Sunday, August 21, 2011

August

August has been a good month so far.

Last weekend, after lunch with my parents at Spouter's Inn, we were attacked by pirates on the Beaufort waterfront.




Then we retired to the Cru Wine Bar with Blackbeard for a tall frozen lemonade.

Thursday, our dear friends the Stevensons (David, Ceevah, Eliza and Willow) drove most of the way across the great state of North Carolina from Asheville for a twenty-four hour visit.


We had drinks, appetizers and dinner in the cockpit (kids on the bow) on Thursday evening, then went for a sail on Friday. While it was less than terrifying, some people like that. A quiet lunch ghosting along the Neuse River. Then the wind piped up a bit and David took the helm, steering us into four knots of speed.


Yesterday, Cameron and his new friend, Alyson, signed on as the newest vendors at the Oriental Famers' Market. They passed the rigorous scrutiny of the organizers and qualified as offering goods that are locally made. In barely 48 hours, the two had crafted knotted bracelets and anklets. Sales were good for their first day, so I expect they'll be back with other products.


In the photo, No, Cameron did not want his mother to take the picture and Yes, he is wearing one of his kilts.

Yesterday afternoon, Beth and I joined a couple of dozen other boaters in the annual Dinghy Poker Run. A fund-raiser for the Neuse Sailing Association, it requires no skill beyond handling your own dinghy. At each of seven stops around the various nearby creeks, you pick your poker cards, then make the best five card stud hand that you can. Once you complete the circuit, you settle onto the deck by the Tiki Bar and refresh yourself with cold drinks (even if you have already been drinking in your dinghy) and hot wings and music. Some people win prizes. I did not despite having a full house of aces over eights (oops, Dead Man's Hand).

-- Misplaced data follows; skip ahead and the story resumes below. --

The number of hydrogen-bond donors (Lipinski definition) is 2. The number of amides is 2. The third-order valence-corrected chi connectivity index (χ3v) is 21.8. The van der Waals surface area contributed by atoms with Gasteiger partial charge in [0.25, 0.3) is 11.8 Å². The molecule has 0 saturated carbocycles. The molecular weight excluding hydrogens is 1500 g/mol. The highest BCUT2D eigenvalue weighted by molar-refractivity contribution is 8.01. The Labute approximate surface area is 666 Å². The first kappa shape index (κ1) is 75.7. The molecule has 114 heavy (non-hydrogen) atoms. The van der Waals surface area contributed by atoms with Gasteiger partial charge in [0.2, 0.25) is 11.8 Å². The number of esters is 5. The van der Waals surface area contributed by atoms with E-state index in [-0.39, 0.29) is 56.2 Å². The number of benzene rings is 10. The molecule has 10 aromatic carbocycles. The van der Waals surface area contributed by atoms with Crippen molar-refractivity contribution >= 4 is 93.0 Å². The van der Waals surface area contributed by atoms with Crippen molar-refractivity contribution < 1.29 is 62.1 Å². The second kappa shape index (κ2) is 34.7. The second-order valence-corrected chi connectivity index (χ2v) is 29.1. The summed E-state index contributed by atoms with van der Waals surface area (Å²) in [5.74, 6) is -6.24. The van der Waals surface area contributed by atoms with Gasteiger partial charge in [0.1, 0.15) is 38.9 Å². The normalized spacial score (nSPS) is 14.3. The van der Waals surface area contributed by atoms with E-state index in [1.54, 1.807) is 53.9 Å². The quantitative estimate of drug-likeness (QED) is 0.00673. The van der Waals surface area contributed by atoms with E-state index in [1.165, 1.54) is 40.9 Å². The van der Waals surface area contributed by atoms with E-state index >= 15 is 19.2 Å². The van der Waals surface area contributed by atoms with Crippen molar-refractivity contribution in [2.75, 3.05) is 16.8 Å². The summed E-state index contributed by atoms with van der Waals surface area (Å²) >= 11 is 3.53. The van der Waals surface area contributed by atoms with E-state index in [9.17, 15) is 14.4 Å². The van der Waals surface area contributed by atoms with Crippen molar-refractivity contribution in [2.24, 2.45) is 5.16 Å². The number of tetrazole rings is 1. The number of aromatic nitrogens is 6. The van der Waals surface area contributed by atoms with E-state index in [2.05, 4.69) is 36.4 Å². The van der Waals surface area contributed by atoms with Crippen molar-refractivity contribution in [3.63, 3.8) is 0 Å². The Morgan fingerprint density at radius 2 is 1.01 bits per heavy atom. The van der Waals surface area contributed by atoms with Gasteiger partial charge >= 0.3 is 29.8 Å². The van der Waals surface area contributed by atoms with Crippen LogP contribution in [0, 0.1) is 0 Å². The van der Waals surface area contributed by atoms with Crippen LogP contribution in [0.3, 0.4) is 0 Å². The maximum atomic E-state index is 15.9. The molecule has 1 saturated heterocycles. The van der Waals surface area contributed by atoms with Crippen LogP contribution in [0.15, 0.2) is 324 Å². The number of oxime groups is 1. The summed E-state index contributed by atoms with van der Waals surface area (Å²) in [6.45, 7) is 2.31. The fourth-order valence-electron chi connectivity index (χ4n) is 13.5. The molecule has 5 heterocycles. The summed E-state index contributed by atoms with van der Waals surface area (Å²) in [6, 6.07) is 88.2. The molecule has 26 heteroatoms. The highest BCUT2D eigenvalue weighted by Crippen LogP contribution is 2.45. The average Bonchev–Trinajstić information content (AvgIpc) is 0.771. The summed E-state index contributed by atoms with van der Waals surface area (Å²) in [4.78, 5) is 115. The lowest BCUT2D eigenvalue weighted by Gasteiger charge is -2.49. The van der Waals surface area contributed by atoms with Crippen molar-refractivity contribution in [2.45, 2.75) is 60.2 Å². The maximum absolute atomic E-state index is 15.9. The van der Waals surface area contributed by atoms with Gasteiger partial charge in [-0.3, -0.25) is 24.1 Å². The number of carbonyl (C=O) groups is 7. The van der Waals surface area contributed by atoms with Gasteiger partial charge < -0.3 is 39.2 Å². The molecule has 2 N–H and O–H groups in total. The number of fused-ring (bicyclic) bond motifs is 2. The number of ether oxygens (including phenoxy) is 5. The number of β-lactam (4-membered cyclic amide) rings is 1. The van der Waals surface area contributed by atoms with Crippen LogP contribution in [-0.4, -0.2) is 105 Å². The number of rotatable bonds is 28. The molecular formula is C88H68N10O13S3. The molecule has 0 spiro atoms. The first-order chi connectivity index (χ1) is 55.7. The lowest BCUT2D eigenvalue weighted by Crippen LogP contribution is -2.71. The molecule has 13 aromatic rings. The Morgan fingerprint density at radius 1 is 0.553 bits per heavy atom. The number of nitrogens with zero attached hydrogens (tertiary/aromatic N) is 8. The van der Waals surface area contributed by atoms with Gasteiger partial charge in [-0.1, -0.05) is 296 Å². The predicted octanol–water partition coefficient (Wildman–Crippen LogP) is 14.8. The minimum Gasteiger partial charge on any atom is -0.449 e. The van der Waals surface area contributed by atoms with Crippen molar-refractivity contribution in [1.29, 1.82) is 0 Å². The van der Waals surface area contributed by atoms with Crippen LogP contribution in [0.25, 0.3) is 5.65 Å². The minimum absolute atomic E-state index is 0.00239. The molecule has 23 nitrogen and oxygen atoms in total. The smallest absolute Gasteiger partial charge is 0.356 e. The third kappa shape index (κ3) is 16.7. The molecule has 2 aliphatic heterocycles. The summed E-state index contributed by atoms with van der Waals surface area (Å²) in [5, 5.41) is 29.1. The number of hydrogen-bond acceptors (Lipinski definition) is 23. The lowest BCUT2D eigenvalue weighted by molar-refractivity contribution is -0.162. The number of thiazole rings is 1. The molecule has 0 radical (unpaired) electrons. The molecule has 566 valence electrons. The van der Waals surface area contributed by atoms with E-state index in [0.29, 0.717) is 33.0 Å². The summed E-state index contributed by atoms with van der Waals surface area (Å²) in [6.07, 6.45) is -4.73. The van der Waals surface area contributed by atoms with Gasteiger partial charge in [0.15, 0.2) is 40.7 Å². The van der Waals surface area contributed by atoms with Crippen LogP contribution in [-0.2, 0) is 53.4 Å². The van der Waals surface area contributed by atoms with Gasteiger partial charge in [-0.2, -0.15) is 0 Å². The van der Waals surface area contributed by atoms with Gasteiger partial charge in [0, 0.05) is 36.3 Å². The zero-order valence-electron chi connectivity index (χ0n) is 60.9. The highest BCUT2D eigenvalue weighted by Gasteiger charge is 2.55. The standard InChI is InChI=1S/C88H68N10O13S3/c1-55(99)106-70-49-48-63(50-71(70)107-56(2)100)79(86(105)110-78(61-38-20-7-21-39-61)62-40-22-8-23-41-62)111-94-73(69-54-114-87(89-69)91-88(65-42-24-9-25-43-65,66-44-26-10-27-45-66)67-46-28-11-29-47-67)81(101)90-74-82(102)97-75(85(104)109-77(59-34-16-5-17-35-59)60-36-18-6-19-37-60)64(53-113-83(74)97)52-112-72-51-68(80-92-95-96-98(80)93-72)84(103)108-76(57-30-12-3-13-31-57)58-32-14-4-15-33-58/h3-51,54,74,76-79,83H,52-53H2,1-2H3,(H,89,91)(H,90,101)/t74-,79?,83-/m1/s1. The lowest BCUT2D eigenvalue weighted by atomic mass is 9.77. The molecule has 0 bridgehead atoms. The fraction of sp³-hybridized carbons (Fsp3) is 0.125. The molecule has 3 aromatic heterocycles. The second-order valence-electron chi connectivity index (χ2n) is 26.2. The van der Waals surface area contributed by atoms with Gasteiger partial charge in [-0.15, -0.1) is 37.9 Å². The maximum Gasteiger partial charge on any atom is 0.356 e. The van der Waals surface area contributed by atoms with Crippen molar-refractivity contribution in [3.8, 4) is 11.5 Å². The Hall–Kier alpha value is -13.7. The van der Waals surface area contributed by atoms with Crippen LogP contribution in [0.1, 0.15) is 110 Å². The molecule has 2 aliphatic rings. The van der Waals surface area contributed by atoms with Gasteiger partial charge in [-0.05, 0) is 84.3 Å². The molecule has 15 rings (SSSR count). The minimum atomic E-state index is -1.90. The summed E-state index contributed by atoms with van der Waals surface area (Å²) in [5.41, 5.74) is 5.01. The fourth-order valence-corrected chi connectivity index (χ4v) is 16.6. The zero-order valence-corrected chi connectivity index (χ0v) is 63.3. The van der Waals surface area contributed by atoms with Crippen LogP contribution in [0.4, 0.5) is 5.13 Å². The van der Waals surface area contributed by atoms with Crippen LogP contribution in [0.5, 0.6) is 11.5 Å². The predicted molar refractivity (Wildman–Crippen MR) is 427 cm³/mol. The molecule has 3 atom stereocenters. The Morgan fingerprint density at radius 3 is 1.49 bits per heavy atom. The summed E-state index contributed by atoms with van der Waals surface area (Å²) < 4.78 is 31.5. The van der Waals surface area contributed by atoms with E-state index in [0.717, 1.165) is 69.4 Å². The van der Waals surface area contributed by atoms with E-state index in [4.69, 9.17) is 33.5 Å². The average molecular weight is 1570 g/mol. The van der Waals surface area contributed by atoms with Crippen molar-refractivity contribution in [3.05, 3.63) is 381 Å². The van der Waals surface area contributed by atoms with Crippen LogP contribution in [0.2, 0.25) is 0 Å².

With apologies to one of my favorite authors, Rick Bass, whose book, The Wild Marsh, I have just finished,  and notwithstanding his eloquent evocation of the month of August, I would characterize it as a blessedly boring month. Not worse than others--too much the same. By August we are weary of the summer heat, humidity and thunderstorms that fail to refresh, and we are too eager for the autumn chill that is farther in the future than we want to believe. August is a tired month as we all feel at the sunset of summer. We hope for cooler nights and almost get some of that. Still, we feel no end to the summer heat; we simply believe that the end is near.

Here in Oriental, I am relishing and loving the boredom of a month that practically marks the end of summer. I am not seeking entertainment from our weather; I have seen enough of that. In fact, more tropical cyclones lie ahead than behind. Mostly, our August this year is as refreshing as azaleas in April. The fish are not here yet, but the weather has been, for a week or so, less brutal than July. We catch our breath and feel like getting some work done in daylight again. I have done more in the past two days than in the last few weeks solely because I am not melting into a pool of snot-slick sweat.

As the sun sinks beyond the bridge, in the newness of night, a green heron chirps tentatively. Small trawlers sputter to and fro for shrimp, hearing none of the beauty of the water slapping against the dock or the wind humming through the masts in the harbor. Just before sunset, purple skies stretch along the horizon. Then the sun is gone, replaced by brilliant points of starlight across the clear night sky.

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